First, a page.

Most political advertising will be exempt from the industry’s code
under proposals expected to be approved by the Committee of Advertising
Practice next Wednesday (25 November).
A new draft code says that ads which are designed mainly to influence
how people vote should no longer be policed by the Advertising Standards
Authority. Instead, they should be covered by new rules to be agreed by
the political parties.
Non-controversial party ads - such as those aimed at recruiting members
or raising funds - and those by pressure groups would still be covered
by the industry’s code.
But with most political ads concentrated in election periods, the
majority would come under a separate political code and could no longer
be the subject of an ASA complaint. Campaigns by trade unions or other
organisations during an election would also fall under the new rules,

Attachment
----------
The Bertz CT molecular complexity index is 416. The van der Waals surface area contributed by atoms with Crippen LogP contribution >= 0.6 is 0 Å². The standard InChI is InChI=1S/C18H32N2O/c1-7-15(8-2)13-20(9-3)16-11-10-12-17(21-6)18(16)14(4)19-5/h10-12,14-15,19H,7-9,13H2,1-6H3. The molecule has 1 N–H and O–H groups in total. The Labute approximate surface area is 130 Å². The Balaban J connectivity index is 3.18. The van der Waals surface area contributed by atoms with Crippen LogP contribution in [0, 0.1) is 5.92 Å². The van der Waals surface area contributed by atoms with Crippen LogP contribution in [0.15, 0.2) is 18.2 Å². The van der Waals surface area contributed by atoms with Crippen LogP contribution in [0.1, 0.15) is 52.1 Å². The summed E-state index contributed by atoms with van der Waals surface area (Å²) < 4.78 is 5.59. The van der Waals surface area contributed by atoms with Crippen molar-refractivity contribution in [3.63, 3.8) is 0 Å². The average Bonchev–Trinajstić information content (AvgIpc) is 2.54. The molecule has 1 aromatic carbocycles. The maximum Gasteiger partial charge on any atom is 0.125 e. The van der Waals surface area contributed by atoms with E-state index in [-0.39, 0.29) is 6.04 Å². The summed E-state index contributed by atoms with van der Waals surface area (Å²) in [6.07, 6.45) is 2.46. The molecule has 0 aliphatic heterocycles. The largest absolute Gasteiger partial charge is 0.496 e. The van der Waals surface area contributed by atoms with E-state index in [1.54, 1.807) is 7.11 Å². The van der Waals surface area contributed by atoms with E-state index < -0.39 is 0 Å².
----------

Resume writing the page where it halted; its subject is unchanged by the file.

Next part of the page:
which could be supervised by an independent Electoral Commission.
There has been growing frustration in the industry about the present
’halfway house’ in which the parties are covered by the code but do not
have to prove their claims like other advertisers.
CAP has seized the opportunity handed to it by an inquiry into party
funding by Lord Neill’s committee on standards in public life, which
urged the parties to draw up new rules for ad campaigns.
John Hooper, the chairman of CAP, had consulted all its members about
the proposed change. ’It is a very positive move; we are certainly keen
to follow up the suggestion by the Neill committee,’ he said.
Although the CAP will help parties to draw up a code, its initiative may
anger politicians who now face the task of agreeing rules governing
their most controversial ads.